Ne8 15. Nf3 f6 16. Bc1 b5 17. Qf1 d5 18. Bf4 Bb7 19. Qd3 Nc7 20. Qe2 Rad8 21.
Ne4 Qe7 22. exf6 Bxf6 23. Bg5 Bxg5 24. Nexg5 d4 25. Kf1 Qf6 26. h4 Bxf3 27.
gxf3 e5 28. Qe4 Rfe8 29. Qg4 Nd5 30. Re4 Re7 0-1[/pgn]
AND NOW LET THE GAMES BEGIN…. The miniature games for 2015 Pins aren’t always what they seem.  

[Event "14W36"]
[Site "?"]
[Round "?"]
[White "Hall, Jay"]
[Black "Overturf, Shane"]
[Result "1-0"]
[ECO "B13"]
[WhiteElo "1679"]
[BlackElo "1762"]
[PlyCount "13"]
[EventDate "2014.??.??"]

{DEC} 1. e4 c6 2. d4 d5 3. exd5 cxd5 4. Nf3 Nc6 5. Bd3 Bg4 6. O-O Nxd4 7. Nxd4
The longer you look at Black’s final position, the worse it gets.  

[Event "15WM03"]
[Site "ICCF"]
[Round "?"]
[White "Hoffman, Dwayne"]
[Black "Wright, David"]
[Result "1-0"]
[ECO "A41"]
[BlackElo "1618"]
[PlyCount "25"]
[EventDate "2015.??.??"]

{DEC} 1. c4 d6 2. d4 e5 3. e3 exd4 4. exd4 d5 5. Nf3 Bb4+ 6. Nc3 Nf6 7. Be2 Be6
8. O-O Bxc3 9. bxc3 h6 10. Ba3 Ne4 11. Re1 Nxc3 12. Qb3 Nxe2+ 13. Rxe2 1-0[/pgn]
A neat cross pin does White in.

[Event "15CO01"]
[Site "ICCF"]
[Round "?"]
[White "Lasley, Matthew"]
[Black "Kovats, Jiri"]
[Result "0-1"]
[WhiteElo "1784"]
[BlackElo "1964"]
[PlyCount "34"]
[EventDate "2015.??.??"]

{DEC} 1. d4 Nf6 2. Nc3 d5 3. e4 Nxe4 4. Nxe4 dxe4 5. Be3 Nc6 6. d5 Nb4 7. c4 e5
8. a3 Na6 9. Ne2 f5 10. Nc3 Bd6 11. Be2 f4 12. Bd2 e3 13. fxe3 Qh4+ 14. Kf1
fxe3 15. Bxe3 O-O+ 16. Kg1 Bc5 17. Qd2 Qg5 0-1[/pgn]
After 15. f5 Black’s French Defense is crunched.

[Event "15SQ02"]
[Site "?"]
[Round "?"]
[White "Aung, Kendrick"]
[Black "Vecchio, Ralph"]
[Result "1-0"]
[ECO "C14"]
[WhiteElo "1899"]
[BlackElo "1845"]
[PlyCount "35"]
[EventDate "2015.??.??"]

1. e4 e6 2. d4 d5 3. Nc3 Nf6 4. Bg5 Be7 5. e5 Nfd7 6. h4 O-O 7. Bd3 c5 8.
Nh3 g6 9. dxc5 Nxe5 10. f4 Nxd3+ 11. Qxd3 Bxg5 12. hxg5 Qa5 13. O-O-O Qxc5 14.
Qg3 Bd7 15. f5 d4 16. Ne4 Qa5 17. Nf6+ Kh8 18. Nf4 1-0[/pgn]
  Black’s King Knight almost single-handedly does the job !  

[Event "CCLA"]
[Site "?"]
[Round "?"]
[White "Daniel, Bob"]
[Black "McMurry, Robert"]
[Result "0-1"]
[ECO "B21"]
[PlyCount "18"]
[EventDate "2013.??.??"]
[EventType "corr"]

1. f4 c5 2. e4 d5 3. exd5 Nf6 4. Bb5+ Bd7 5. Bc4 b5 6. Bf1 Nxd5 7. g3 Bc6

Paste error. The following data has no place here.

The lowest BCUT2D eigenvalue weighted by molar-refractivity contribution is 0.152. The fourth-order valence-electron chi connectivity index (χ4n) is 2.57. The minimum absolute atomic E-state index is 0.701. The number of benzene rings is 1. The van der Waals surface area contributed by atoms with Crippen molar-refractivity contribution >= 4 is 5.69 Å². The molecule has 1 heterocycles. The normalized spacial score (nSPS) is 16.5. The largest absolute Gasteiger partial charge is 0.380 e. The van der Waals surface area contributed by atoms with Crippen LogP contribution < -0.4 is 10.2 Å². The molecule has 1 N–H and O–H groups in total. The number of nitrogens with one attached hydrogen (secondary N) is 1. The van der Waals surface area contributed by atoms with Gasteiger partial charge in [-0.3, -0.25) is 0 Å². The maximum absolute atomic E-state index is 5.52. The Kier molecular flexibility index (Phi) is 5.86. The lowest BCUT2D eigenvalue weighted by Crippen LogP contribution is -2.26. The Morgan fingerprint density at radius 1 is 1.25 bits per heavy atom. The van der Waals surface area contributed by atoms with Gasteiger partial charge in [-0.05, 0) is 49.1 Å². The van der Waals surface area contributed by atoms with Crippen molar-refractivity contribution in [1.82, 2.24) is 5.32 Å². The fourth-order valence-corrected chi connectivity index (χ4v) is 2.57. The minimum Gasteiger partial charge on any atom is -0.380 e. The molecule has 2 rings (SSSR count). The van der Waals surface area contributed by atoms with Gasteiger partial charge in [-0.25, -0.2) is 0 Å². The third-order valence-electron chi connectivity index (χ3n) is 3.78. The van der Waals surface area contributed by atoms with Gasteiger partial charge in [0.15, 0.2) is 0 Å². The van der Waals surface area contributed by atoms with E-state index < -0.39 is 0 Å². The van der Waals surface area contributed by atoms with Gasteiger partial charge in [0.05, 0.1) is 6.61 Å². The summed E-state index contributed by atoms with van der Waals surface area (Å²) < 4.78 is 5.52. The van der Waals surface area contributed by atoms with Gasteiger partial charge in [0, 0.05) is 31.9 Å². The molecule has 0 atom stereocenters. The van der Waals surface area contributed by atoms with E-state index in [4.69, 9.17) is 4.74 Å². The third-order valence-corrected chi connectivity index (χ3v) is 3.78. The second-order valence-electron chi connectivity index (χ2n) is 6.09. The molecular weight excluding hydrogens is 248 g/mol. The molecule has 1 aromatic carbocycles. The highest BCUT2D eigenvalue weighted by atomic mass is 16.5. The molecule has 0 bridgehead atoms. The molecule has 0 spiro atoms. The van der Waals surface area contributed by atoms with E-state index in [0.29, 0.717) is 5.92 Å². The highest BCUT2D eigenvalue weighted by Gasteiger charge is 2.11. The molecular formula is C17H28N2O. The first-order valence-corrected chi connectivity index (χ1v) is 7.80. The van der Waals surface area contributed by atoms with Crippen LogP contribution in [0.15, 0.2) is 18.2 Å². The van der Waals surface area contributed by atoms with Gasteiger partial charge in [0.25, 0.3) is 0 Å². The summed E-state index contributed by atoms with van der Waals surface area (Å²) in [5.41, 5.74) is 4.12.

8. Nf3 Ne3 9. Qe2 Nxc2+ 0-1[/pgn]
Kings aren’t safe in an open center.  

[Event "14N21"]
[Site "?"]
[Round "?"]
[White "Buss, Michael"]
[Black "Draves, Rodney"]
[Result "1-0"]
[ECO "B00"]
[WhiteElo "2410"]
[BlackElo "1322"]
[PlyCount "33"]
[EventDate "2014.??.??"]

1. e4 Nc6 2. Nf3 d6 3. d4 Nf6 4. Nc3 Bg4 5. Be3 e6 6. h3 Bh5 7. d5 Ne7 8.
g4 Bg6 9. Nd4 exd5 10. exd5 Nexd5 11. Nxd5 Nxd5 12. Bb5+ c6 13. Nxc6 bxc6 14.
Bxc6+ Ke7 15. Bg5+ Nf6 16. Qe2+ Be4 17. Qxe4# 1-0[/pgn]
Sometimes, after a brisk workout, the Queen is just too stuffed to move from h8.  

[Event "15N03"]
[Site "?"]
[Round "?"]
[White "Biasotti, Louis"]
[Black "Whitted, Daniel"]
[Result "0-1"]
[ECO "A09"]
[WhiteElo "1944"]
[BlackElo "1764"]
[PlyCount "38"]
[EventDate "2015.??.??"]

1. Nf3 d5 2. c4 d4 3. b4 f6 4. e3 e5 5. c5 a5 6. Bb5+ c6 7. Bc4 axb4 8.
Nxe5 fxe5 9. Qh5+ g6 10. Qxe5+ Qe7 11. Qxh8 Nf6 12. Bb2 Be6 13. Bxd4 Nbd7 14.
Bxe6 Qxe6 15. g4 O-O-O 16. g5 Ne4 17. Nc3 Nxg5 18. Ne2 Bh6 19. Nf4 Qe4 0-1[/pgn]
A trap worth knowing in the Budapest  

[Event "12WM08 "]
[Site "ICCF"]
[Round "?"]
[White "Wright, David"]
[Black "Lasley, Matthew"]
[Result "0-1"]
[ECO "A51"]
[WhiteElo "1547"]
[BlackElo "1902"]
[PlyCount "14"]
[EventDate "2012.??.??"]

1. d4 Nf6 2. c4 e5 3. dxe5 Ne4 4. a3 d6 5. exd6 Bxd6 6. Nf3 Nxf2 7. Kxf2
Bg3+ 0-1[/pgn]
White’s Queen is the heroine of this piece.  

[Event "15EN11"]
[Site "?"]
[Round "?"]
[White "Kearns, Charles"]
[Black "Clark, Dylan"]
[Result "1-0"]
[ECO "A04"]
[PlyCount "23"]
[EventDate "2015.??.??"]

1. Nf3 Nc6 2. g3 e5 3. d4 g6 4. d5 e4 5. dxc6 exf3 6. Qd5 bxc6 7. Qe5+
Qe7 8. Qxh8 fxe2 9. Bxe2 Ba6 10. Nc3 O-O-O 11. Qd4 c5 12. Qe4 1-0[/pgn]
The Knight on e4 is pinned.  So, by X-ray, is the Pawn on e7.  Mate ensues.  

[Event "14C01"]
[Site "?"]
[Round "?"]
[White "Kuhajda, Joseph"]
[Black "Buchanan, Thomas"]
[Result "1-0"]
[ECO "D00"]
[WhiteElo "1309"]
[BlackElo "1364"]
[PlyCount "33"]
[EventDate "2014.??.??"]

1. d4 d5 2. e3 a6 3. c4 c6 4. c5 Nf6 5. Nf3 Bg4 6. Be2 h6 7. h3 Bf5 8.
Bd3 Bh7 9. Qb3 Ra7 10. Nbd2 g5 11. Qc2 Bg8 12. O-O Nbd7 13. Re1 a5 14. e4 dxe4
15. Bxe4 Nxe4 16. Nxe4 Bh7 17. Nd6# 1-0[/pgn]
White shows that even Masters can be miniaturized  

[Event "USA-Cuba"]
[Site "?"]
[Round "?"]
[White "Stephenson, Mark"]
[Black "Ronqillo Tamarit, Walfredo"]
[Result "1-0"]
[ECO "B72"]
[WhiteElo "2197"]
[BlackElo "2200"]
[PlyCount "15"]
[EventDate "2015.??.??"]
[EventType "corr"]

1. e4 c5 2. Nf3 d6 3. d4 cxd4 4. Nxd4 Nf6 5. Nc3 g6 6. Be3 Ng4 7. Bb5+
Nc6 8. Nxc6 1-0[/pgn]